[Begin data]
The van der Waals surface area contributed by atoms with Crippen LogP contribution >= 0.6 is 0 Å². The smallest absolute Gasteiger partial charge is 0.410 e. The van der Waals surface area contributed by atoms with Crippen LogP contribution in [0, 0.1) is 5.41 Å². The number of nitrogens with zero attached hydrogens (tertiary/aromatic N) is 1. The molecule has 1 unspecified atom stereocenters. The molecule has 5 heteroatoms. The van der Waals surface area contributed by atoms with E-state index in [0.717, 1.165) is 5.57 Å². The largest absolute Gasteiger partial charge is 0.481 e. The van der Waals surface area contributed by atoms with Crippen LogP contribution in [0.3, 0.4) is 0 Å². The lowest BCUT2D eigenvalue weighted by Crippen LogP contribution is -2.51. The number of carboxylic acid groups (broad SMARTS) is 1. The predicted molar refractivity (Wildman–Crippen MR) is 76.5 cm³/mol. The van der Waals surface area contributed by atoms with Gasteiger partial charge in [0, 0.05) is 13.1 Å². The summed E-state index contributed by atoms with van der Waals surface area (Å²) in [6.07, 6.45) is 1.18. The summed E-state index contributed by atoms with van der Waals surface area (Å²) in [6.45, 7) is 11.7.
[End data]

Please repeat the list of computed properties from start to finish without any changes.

The van der Waals surface area contributed by atoms with Crippen LogP contribution >= 0.6 is 0 Å². The smallest absolute Gasteiger partial charge is 0.410 e. The van der Waals surface area contributed by atoms with Crippen LogP contribution in [0, 0.1) is 5.41 Å². The number of nitrogens with zero attached hydrogens (tertiary/aromatic N) is 1. The molecule has 1 unspecified atom stereocenters. The molecule has 5 heteroatoms. The van der Waals surface area contributed by atoms with E-state index in [0.717, 1.165) is 5.57 Å². The largest absolute Gasteiger partial charge is 0.481 e. The van der Waals surface area contributed by atoms with Crippen LogP contribution in [0.3, 0.4) is 0 Å². The lowest BCUT2D eigenvalue weighted by Crippen LogP contribution is -2.51. The number of carboxylic acid groups (broad SMARTS) is 1. The predicted molar refractivity (Wildman–Crippen MR) is 76.5 cm³/mol. The van der Waals surface area contributed by atoms with Gasteiger partial charge in [0, 0.05) is 13.1 Å². The summed E-state index contributed by atoms with van der Waals surface area (Å²) in [6.07, 6.45) is 1.18. The summed E-state index contributed by atoms with van der Waals surface area (Å²) in [6.45, 7) is 11.7.